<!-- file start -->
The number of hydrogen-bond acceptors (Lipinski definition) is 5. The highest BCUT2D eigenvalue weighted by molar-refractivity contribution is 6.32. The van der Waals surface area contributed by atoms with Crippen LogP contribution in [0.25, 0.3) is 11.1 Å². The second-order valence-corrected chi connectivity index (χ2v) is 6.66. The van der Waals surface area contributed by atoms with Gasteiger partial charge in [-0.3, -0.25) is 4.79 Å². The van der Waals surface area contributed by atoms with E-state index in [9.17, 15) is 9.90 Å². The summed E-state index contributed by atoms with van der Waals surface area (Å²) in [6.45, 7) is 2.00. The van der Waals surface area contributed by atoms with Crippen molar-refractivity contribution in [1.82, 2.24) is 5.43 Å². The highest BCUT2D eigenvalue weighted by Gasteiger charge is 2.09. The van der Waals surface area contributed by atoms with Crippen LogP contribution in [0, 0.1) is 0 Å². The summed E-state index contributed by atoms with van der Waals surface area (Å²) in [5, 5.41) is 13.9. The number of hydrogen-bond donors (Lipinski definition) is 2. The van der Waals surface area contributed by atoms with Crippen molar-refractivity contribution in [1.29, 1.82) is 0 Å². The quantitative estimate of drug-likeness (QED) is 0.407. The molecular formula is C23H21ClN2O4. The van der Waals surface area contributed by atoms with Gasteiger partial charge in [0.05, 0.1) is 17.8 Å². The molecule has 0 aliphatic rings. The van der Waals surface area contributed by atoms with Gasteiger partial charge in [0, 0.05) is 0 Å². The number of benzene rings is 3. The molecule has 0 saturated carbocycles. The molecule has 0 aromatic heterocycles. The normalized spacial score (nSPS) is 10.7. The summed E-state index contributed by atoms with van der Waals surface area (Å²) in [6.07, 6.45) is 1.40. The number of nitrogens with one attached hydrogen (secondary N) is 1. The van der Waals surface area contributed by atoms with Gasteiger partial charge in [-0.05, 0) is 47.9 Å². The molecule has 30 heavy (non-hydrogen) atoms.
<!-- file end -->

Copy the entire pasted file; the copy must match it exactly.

The number of hydrogen-bond acceptors (Lipinski definition) is 5. The highest BCUT2D eigenvalue weighted by molar-refractivity contribution is 6.32. The van der Waals surface area contributed by atoms with Crippen LogP contribution in [0.25, 0.3) is 11.1 Å². The second-order valence-corrected chi connectivity index (χ2v) is 6.66. The van der Waals surface area contributed by atoms with Gasteiger partial charge in [-0.3, -0.25) is 4.79 Å². The van der Waals surface area contributed by atoms with E-state index in [9.17, 15) is 9.90 Å². The summed E-state index contributed by atoms with van der Waals surface area (Å²) in [6.45, 7) is 2.00. The van der Waals surface area contributed by atoms with Crippen molar-refractivity contribution in [1.82, 2.24) is 5.43 Å². The highest BCUT2D eigenvalue weighted by Gasteiger charge is 2.09. The van der Waals surface area contributed by atoms with Crippen LogP contribution in [0, 0.1) is 0 Å². The summed E-state index contributed by atoms with van der Waals surface area (Å²) in [5, 5.41) is 13.9. The number of hydrogen-bond donors (Lipinski definition) is 2. The van der Waals surface area contributed by atoms with Crippen molar-refractivity contribution in [1.29, 1.82) is 0 Å². The quantitative estimate of drug-likeness (QED) is 0.407. The molecular formula is C23H21ClN2O4. The van der Waals surface area contributed by atoms with Gasteiger partial charge in [0.05, 0.1) is 17.8 Å². The molecule has 0 aliphatic rings. The van der Waals surface area contributed by atoms with Gasteiger partial charge in [0, 0.05) is 0 Å². The number of benzene rings is 3. The molecule has 0 saturated carbocycles. The molecule has 0 aromatic heterocycles. The normalized spacial score (nSPS) is 10.7. The summed E-state index contributed by atoms with van der Waals surface area (Å²) in [6.07, 6.45) is 1.40. The number of nitrogens with one attached hydrogen (secondary N) is 1. The van der Waals surface area contributed by atoms with Gasteiger partial charge in [-0.05, 0) is 47.9 Å². The molecule has 30 heavy (non-hydrogen) atoms.